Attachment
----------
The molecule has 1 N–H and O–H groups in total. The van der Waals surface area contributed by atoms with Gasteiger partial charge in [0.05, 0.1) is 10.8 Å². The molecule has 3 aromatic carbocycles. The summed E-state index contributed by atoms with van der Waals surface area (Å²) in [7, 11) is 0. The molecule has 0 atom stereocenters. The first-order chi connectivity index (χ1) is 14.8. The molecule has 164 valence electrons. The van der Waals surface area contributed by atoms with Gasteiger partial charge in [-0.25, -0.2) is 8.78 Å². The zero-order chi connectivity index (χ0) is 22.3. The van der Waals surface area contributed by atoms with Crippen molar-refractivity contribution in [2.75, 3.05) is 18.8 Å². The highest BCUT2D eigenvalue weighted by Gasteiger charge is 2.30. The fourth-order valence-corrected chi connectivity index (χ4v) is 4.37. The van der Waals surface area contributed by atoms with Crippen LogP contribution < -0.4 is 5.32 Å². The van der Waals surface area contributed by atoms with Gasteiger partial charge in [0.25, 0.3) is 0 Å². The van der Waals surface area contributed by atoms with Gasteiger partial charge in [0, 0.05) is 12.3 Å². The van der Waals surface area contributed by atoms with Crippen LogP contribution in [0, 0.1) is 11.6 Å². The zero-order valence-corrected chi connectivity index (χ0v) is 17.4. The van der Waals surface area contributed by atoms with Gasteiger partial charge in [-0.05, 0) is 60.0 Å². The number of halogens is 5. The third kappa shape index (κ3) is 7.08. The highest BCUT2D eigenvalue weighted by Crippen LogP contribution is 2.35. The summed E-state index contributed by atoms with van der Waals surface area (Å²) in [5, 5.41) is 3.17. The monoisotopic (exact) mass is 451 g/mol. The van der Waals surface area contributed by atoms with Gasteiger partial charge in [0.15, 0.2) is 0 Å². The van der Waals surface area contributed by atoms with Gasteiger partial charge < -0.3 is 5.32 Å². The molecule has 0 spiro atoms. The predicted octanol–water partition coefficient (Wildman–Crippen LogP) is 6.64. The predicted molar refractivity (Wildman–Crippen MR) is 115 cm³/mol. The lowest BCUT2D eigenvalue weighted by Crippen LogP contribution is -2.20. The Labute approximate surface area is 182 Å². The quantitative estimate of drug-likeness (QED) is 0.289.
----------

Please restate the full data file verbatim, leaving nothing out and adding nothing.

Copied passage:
The molecule has 1 N–H and O–H groups in total. The van der Waals surface area contributed by atoms with Gasteiger partial charge in [0.05, 0.1) is 10.8 Å². The molecule has 3 aromatic carbocycles. The summed E-state index contributed by atoms with van der Waals surface area (Å²) in [7, 11) is 0. The molecule has 0 atom stereocenters. The first-order chi connectivity index (χ1) is 14.8. The molecule has 164 valence electrons. The van der Waals surface area contributed by atoms with Gasteiger partial charge in [-0.25, -0.2) is 8.78 Å². The zero-order chi connectivity index (χ0) is 22.3. The van der Waals surface area contributed by atoms with Crippen molar-refractivity contribution in [2.75, 3.05) is 18.8 Å². The highest BCUT2D eigenvalue weighted by Gasteiger charge is 2.30. The fourth-order valence-corrected chi connectivity index (χ4v) is 4.37. The van der Waals surface area contributed by atoms with Crippen LogP contribution < -0.4 is 5.32 Å². The van der Waals surface area contributed by atoms with Gasteiger partial charge in [0.25, 0.3) is 0 Å². The van der Waals surface area contributed by atoms with Gasteiger partial charge in [0, 0.05) is 12.3 Å². The van der Waals surface area contributed by atoms with Crippen LogP contribution in [0, 0.1) is 11.6 Å². The zero-order valence-corrected chi connectivity index (χ0v) is 17.4. The van der Waals surface area contributed by atoms with Gasteiger partial charge in [-0.05, 0) is 60.0 Å². The number of halogens is 5. The third kappa shape index (κ3) is 7.08. The highest BCUT2D eigenvalue weighted by Crippen LogP contribution is 2.35. The summed E-state index contributed by atoms with van der Waals surface area (Å²) in [5, 5.41) is 3.17. The monoisotopic (exact) mass is 451 g/mol. The van der Waals surface area contributed by atoms with Gasteiger partial charge in [0.15, 0.2) is 0 Å². The van der Waals surface area contributed by atoms with Gasteiger partial charge < -0.3 is 5.32 Å². The molecule has 0 spiro atoms. The predicted octanol–water partition coefficient (Wildman–Crippen LogP) is 6.64. The predicted molar refractivity (Wildman–Crippen MR) is 115 cm³/mol. The lowest BCUT2D eigenvalue weighted by Crippen LogP contribution is -2.20. The Labute approximate surface area is 182 Å². The quantitative estimate of drug-likeness (QED) is 0.289.